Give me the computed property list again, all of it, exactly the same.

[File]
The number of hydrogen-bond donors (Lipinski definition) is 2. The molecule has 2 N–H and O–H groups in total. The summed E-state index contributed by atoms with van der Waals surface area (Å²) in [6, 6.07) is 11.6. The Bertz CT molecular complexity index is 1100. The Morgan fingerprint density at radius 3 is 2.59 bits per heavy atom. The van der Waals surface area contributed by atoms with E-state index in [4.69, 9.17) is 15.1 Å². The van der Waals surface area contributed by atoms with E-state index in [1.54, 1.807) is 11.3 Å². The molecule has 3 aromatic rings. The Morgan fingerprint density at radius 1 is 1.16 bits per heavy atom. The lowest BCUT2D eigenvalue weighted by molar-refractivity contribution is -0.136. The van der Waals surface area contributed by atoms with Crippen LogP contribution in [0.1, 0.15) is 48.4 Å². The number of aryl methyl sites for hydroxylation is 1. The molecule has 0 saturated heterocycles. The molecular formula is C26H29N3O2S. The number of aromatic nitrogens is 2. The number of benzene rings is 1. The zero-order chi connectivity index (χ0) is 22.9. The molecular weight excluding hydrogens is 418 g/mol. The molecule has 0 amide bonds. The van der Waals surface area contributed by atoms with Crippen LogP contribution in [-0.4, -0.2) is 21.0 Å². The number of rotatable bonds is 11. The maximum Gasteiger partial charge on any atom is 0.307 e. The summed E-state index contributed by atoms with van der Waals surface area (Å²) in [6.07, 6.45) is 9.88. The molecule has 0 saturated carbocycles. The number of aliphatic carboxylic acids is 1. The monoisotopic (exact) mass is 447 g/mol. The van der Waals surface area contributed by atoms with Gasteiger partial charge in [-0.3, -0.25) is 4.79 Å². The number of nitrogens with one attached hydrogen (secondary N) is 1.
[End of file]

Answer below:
The number of hydrogen-bond donors (Lipinski definition) is 2. The molecule has 2 N–H and O–H groups in total. The summed E-state index contributed by atoms with van der Waals surface area (Å²) in [6, 6.07) is 11.6. The Bertz CT molecular complexity index is 1100. The Morgan fingerprint density at radius 3 is 2.59 bits per heavy atom. The van der Waals surface area contributed by atoms with E-state index in [4.69, 9.17) is 15.1 Å². The van der Waals surface area contributed by atoms with E-state index in [1.54, 1.807) is 11.3 Å². The molecule has 3 aromatic rings. The Morgan fingerprint density at radius 1 is 1.16 bits per heavy atom. The lowest BCUT2D eigenvalue weighted by molar-refractivity contribution is -0.136. The van der Waals surface area contributed by atoms with Crippen LogP contribution in [0.1, 0.15) is 48.4 Å². The number of aryl methyl sites for hydroxylation is 1. The molecule has 0 saturated heterocycles. The molecular formula is C26H29N3O2S. The number of aromatic nitrogens is 2. The number of benzene rings is 1. The zero-order chi connectivity index (χ0) is 22.9. The molecular weight excluding hydrogens is 418 g/mol. The molecule has 0 amide bonds. The van der Waals surface area contributed by atoms with Crippen LogP contribution in [-0.4, -0.2) is 21.0 Å². The number of rotatable bonds is 11. The maximum Gasteiger partial charge on any atom is 0.307 e. The summed E-state index contributed by atoms with van der Waals surface area (Å²) in [6.07, 6.45) is 9.88. The molecule has 0 saturated carbocycles. The number of aliphatic carboxylic acids is 1. The monoisotopic (exact) mass is 447 g/mol. The van der Waals surface area contributed by atoms with Gasteiger partial charge in [-0.3, -0.25) is 4.79 Å². The number of nitrogens with one attached hydrogen (secondary N) is 1.